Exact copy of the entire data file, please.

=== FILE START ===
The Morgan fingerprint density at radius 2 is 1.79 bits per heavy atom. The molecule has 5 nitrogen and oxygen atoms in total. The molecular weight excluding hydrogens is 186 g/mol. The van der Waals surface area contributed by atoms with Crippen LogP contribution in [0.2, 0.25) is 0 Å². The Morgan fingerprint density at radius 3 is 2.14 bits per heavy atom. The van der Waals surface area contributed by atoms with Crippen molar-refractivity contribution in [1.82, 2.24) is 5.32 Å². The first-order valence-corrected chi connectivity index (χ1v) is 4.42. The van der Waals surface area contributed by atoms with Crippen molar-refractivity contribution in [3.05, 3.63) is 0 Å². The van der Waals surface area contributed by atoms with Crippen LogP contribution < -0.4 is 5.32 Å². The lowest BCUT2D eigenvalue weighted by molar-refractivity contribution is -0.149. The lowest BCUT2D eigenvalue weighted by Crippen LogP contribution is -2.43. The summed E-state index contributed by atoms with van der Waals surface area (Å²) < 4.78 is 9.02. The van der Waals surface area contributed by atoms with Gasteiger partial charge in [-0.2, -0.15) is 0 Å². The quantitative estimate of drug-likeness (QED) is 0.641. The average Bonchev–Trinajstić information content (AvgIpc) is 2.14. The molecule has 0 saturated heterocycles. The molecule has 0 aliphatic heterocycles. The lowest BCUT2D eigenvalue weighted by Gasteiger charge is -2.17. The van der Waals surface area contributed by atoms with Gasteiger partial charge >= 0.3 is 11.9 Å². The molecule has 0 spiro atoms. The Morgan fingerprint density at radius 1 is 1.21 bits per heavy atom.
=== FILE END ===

The Morgan fingerprint density at radius 2 is 1.79 bits per heavy atom. The molecule has 5 nitrogen and oxygen atoms in total. The molecular weight excluding hydrogens is 186 g/mol. The van der Waals surface area contributed by atoms with Crippen LogP contribution in [0.2, 0.25) is 0 Å². The Morgan fingerprint density at radius 3 is 2.14 bits per heavy atom. The van der Waals surface area contributed by atoms with Crippen molar-refractivity contribution in [1.82, 2.24) is 5.32 Å². The first-order valence-corrected chi connectivity index (χ1v) is 4.42. The van der Waals surface area contributed by atoms with Crippen molar-refractivity contribution in [3.05, 3.63) is 0 Å². The van der Waals surface area contributed by atoms with Crippen LogP contribution < -0.4 is 5.32 Å². The lowest BCUT2D eigenvalue weighted by molar-refractivity contribution is -0.149. The lowest BCUT2D eigenvalue weighted by Crippen LogP contribution is -2.43. The summed E-state index contributed by atoms with van der Waals surface area (Å²) < 4.78 is 9.02. The van der Waals surface area contributed by atoms with Gasteiger partial charge in [-0.2, -0.15) is 0 Å². The quantitative estimate of drug-likeness (QED) is 0.641. The average Bonchev–Trinajstić information content (AvgIpc) is 2.14. The molecule has 0 saturated heterocycles. The molecule has 0 aliphatic heterocycles. The lowest BCUT2D eigenvalue weighted by Gasteiger charge is -2.17. The van der Waals surface area contributed by atoms with Gasteiger partial charge >= 0.3 is 11.9 Å². The molecule has 0 spiro atoms. The Morgan fingerprint density at radius 1 is 1.21 bits per heavy atom.